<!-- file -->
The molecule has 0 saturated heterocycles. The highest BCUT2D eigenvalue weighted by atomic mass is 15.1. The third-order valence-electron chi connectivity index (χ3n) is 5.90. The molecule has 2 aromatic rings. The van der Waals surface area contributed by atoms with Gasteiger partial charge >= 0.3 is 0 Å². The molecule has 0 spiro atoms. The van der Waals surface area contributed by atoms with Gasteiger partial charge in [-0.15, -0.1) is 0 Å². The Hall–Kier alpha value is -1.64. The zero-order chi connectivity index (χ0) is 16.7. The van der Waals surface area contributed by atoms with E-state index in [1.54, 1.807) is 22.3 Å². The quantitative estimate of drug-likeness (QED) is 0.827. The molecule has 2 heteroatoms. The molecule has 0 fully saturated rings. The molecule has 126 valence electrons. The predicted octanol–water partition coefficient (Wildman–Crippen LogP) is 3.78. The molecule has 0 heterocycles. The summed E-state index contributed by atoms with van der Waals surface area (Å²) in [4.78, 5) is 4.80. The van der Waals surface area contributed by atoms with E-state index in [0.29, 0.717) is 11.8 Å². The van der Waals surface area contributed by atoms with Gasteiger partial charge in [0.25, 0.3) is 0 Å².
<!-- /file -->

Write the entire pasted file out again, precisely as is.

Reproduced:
The molecule has 0 saturated heterocycles. The highest BCUT2D eigenvalue weighted by atomic mass is 15.1. The third-order valence-electron chi connectivity index (χ3n) is 5.90. The molecule has 2 aromatic rings. The van der Waals surface area contributed by atoms with Gasteiger partial charge >= 0.3 is 0 Å². The molecule has 0 spiro atoms. The van der Waals surface area contributed by atoms with Gasteiger partial charge in [-0.15, -0.1) is 0 Å². The Hall–Kier alpha value is -1.64. The zero-order chi connectivity index (χ0) is 16.7. The van der Waals surface area contributed by atoms with E-state index in [1.54, 1.807) is 22.3 Å². The quantitative estimate of drug-likeness (QED) is 0.827. The molecule has 2 heteroatoms. The molecule has 0 fully saturated rings. The molecule has 126 valence electrons. The predicted octanol–water partition coefficient (Wildman–Crippen LogP) is 3.78. The molecule has 0 heterocycles. The summed E-state index contributed by atoms with van der Waals surface area (Å²) in [4.78, 5) is 4.80. The van der Waals surface area contributed by atoms with E-state index in [0.29, 0.717) is 11.8 Å². The van der Waals surface area contributed by atoms with Gasteiger partial charge in [0.25, 0.3) is 0 Å².